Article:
U.S. equities finished solidly lower, as investor uneasiness surrounding global growth concerns on the heels of another dose of disappointing German data and tempered economic forecasts in Europe were exacerbated by increased trade anxiety following comments from National Economic Council Director Larry Kudlow that a “sizable distance” remains between U.S./China trade negotiations. Earnings were also in focus, with reports from Twitter and Tapestry disappointing the Street, while Chipotle Mexican Grill rallied on its release. A $66 billion merger of equals between BB&T and SunTrust also garnered attention. In economic news, jobless claims pulled back from last week’s jump and consumer credit was mostly in line with expectations. Treasury yields were lower, as were crude oil prices, while gold and the U.S. dollar were higher.

The Dow Jones Industrial Average (DJIA) fell 221 points (0.9%) to 25,170, the S&P 500 Index declined 26 points (0.9%) to 2,706, and the NASDAQ Composite tumbled 87 points (1.2%) to 7,288. In heavy volume, 946 million shares were traded on the NYSE and 2.2 billion shares changed hands on the NASDAQ. WTI crude oil lost $1.37 to $52.64 per barrel and wholesale gasoline shed $0.03 to $1.43 per gallon. Elsewhere, the Bloomberg gold spot price increased $3.43 to $1,310.03 per ounce, and the Dollar Index—a comparison of the U.S. dollar to six major world currencies—was 0.1% higher at 96.50.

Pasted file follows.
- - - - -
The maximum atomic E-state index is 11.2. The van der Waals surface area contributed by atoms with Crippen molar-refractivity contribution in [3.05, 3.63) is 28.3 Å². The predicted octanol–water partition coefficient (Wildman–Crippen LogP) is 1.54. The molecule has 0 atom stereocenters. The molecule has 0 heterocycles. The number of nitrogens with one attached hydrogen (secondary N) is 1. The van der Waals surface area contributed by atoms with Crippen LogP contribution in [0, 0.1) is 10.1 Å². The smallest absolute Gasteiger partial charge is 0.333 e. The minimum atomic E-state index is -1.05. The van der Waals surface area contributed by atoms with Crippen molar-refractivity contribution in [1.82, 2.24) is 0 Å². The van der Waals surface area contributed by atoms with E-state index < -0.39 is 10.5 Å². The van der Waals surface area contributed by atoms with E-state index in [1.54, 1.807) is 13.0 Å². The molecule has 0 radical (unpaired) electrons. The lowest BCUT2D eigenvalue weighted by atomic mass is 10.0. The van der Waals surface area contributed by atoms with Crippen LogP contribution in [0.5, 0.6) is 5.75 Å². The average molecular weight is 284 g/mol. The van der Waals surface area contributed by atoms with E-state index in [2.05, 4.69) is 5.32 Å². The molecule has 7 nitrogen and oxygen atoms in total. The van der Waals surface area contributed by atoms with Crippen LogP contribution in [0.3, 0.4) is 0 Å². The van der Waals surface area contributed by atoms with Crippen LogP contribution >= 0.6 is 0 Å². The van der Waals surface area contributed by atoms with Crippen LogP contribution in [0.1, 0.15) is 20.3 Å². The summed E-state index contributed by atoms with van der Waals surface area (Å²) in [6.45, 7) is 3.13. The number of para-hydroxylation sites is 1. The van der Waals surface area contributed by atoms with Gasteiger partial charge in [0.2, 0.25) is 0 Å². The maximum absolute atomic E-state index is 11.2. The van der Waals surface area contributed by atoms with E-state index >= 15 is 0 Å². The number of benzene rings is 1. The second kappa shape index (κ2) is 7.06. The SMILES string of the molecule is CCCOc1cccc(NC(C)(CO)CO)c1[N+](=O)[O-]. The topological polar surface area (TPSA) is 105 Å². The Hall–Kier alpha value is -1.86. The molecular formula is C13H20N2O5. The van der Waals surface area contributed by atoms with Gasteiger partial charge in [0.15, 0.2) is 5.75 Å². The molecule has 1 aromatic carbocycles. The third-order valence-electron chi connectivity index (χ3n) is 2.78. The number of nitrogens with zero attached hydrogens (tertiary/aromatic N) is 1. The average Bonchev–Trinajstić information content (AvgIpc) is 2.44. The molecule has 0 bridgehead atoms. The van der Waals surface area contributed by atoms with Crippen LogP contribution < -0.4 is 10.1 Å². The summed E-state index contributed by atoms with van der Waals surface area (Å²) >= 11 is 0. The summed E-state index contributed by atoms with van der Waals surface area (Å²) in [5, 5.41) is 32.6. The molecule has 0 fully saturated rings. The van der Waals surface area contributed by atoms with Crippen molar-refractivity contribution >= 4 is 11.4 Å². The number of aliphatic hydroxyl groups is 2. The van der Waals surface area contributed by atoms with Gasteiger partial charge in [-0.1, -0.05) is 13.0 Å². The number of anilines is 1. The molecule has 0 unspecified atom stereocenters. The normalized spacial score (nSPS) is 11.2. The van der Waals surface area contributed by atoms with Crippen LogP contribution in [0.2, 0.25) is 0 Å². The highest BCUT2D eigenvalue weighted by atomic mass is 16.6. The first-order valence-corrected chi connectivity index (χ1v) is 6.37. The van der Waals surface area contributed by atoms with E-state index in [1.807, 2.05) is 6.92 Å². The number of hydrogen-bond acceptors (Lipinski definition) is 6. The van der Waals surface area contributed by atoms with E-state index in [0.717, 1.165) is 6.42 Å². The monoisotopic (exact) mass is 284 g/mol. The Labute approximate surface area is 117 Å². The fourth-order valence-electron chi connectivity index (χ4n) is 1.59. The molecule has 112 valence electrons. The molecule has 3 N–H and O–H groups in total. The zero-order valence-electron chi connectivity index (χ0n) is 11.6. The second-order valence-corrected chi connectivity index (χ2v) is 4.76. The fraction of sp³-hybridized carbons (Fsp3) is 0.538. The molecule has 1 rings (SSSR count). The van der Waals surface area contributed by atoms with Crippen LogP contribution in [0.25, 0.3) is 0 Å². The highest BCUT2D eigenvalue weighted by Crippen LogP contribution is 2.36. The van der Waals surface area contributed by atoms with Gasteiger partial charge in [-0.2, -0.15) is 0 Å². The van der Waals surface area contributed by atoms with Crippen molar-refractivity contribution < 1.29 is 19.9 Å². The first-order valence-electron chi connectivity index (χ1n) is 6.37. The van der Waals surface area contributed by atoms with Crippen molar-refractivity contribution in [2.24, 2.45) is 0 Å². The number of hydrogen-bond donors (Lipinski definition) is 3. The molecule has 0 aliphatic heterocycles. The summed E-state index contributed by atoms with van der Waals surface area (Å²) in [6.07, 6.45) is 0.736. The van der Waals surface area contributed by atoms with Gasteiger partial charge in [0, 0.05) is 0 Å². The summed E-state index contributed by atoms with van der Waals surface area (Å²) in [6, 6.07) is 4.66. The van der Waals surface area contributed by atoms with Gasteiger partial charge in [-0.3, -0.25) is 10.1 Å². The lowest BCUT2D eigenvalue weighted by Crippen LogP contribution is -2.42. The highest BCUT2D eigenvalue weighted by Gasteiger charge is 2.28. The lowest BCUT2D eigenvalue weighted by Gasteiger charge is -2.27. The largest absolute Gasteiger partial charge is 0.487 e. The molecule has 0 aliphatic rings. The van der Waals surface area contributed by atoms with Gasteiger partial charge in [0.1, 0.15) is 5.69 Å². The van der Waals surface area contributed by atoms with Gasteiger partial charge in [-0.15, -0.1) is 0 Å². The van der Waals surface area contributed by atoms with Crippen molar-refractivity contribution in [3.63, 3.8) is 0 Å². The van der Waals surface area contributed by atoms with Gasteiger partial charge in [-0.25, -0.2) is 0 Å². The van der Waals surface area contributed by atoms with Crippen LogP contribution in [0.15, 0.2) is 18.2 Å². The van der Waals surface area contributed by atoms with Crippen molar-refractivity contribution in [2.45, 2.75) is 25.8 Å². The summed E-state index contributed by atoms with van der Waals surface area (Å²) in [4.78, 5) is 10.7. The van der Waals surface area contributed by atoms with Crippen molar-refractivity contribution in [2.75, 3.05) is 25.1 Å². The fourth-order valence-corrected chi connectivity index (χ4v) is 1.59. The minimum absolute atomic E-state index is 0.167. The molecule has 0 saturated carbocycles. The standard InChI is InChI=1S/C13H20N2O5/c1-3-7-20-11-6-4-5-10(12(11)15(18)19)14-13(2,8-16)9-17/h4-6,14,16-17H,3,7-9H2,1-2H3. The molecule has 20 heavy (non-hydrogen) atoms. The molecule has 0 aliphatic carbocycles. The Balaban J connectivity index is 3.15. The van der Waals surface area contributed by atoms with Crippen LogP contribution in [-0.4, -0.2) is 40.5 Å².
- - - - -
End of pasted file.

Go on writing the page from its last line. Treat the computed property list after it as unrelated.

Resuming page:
Weekly initial jobless claims fell by 19,000 to 234,000, versus the Bloomberg expectation calling for a drop to 221,000, with the prior week’s figure being unrevised at 253,000. The data recently likely has been impacted by the government shutdown and the four-week moving average rose by 4,500 to 224,750, while continuing claims dropped 42,000 to 1,736,000, north of estimates of 1,733,000.

Treasuries were higher, as the yields on the 2-year and 10-year notes, as well as the 30-year bond declined 4 bps to 2.49%, 2.65% and 3.00%, respectively.

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